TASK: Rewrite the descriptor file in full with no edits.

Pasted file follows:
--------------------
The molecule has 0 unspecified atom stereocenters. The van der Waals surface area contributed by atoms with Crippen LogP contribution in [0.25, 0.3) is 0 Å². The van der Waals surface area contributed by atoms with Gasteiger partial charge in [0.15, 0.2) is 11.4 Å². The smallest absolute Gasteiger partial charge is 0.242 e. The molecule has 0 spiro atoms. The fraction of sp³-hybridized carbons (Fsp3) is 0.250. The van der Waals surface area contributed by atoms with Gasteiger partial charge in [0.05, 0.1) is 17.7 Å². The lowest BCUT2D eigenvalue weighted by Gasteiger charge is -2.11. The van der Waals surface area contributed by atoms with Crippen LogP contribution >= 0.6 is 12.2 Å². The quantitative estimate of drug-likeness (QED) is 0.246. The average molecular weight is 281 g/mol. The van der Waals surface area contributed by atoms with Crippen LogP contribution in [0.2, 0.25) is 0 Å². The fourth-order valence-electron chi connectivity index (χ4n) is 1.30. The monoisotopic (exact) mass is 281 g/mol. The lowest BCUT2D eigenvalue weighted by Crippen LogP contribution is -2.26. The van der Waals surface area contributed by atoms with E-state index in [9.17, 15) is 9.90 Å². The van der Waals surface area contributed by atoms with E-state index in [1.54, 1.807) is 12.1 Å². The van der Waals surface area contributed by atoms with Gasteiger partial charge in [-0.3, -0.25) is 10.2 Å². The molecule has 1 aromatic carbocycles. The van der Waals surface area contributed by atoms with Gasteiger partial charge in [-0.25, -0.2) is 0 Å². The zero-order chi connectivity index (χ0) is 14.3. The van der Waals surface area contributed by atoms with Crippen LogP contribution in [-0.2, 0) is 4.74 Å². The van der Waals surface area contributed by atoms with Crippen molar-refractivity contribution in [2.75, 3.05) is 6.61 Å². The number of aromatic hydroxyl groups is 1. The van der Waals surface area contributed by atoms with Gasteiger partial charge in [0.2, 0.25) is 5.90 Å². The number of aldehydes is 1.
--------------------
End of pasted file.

The molecule has 0 unspecified atom stereocenters. The van der Waals surface area contributed by atoms with Crippen LogP contribution in [0.25, 0.3) is 0 Å². The van der Waals surface area contributed by atoms with Gasteiger partial charge in [0.15, 0.2) is 11.4 Å². The smallest absolute Gasteiger partial charge is 0.242 e. The molecule has 0 spiro atoms. The fraction of sp³-hybridized carbons (Fsp3) is 0.250. The van der Waals surface area contributed by atoms with Gasteiger partial charge in [0.05, 0.1) is 17.7 Å². The lowest BCUT2D eigenvalue weighted by Gasteiger charge is -2.11. The van der Waals surface area contributed by atoms with Crippen LogP contribution >= 0.6 is 12.2 Å². The quantitative estimate of drug-likeness (QED) is 0.246. The average molecular weight is 281 g/mol. The van der Waals surface area contributed by atoms with Crippen LogP contribution in [0.2, 0.25) is 0 Å². The fourth-order valence-electron chi connectivity index (χ4n) is 1.30. The monoisotopic (exact) mass is 281 g/mol. The lowest BCUT2D eigenvalue weighted by Crippen LogP contribution is -2.26. The van der Waals surface area contributed by atoms with E-state index in [9.17, 15) is 9.90 Å². The van der Waals surface area contributed by atoms with E-state index in [1.54, 1.807) is 12.1 Å². The van der Waals surface area contributed by atoms with Gasteiger partial charge in [-0.3, -0.25) is 10.2 Å². The molecule has 1 aromatic carbocycles. The van der Waals surface area contributed by atoms with Gasteiger partial charge in [-0.25, -0.2) is 0 Å². The zero-order chi connectivity index (χ0) is 14.3. The van der Waals surface area contributed by atoms with Crippen LogP contribution in [-0.2, 0) is 4.74 Å². The van der Waals surface area contributed by atoms with Crippen molar-refractivity contribution in [2.75, 3.05) is 6.61 Å². The number of aromatic hydroxyl groups is 1. The van der Waals surface area contributed by atoms with Gasteiger partial charge in [0.2, 0.25) is 5.90 Å². The number of aldehydes is 1.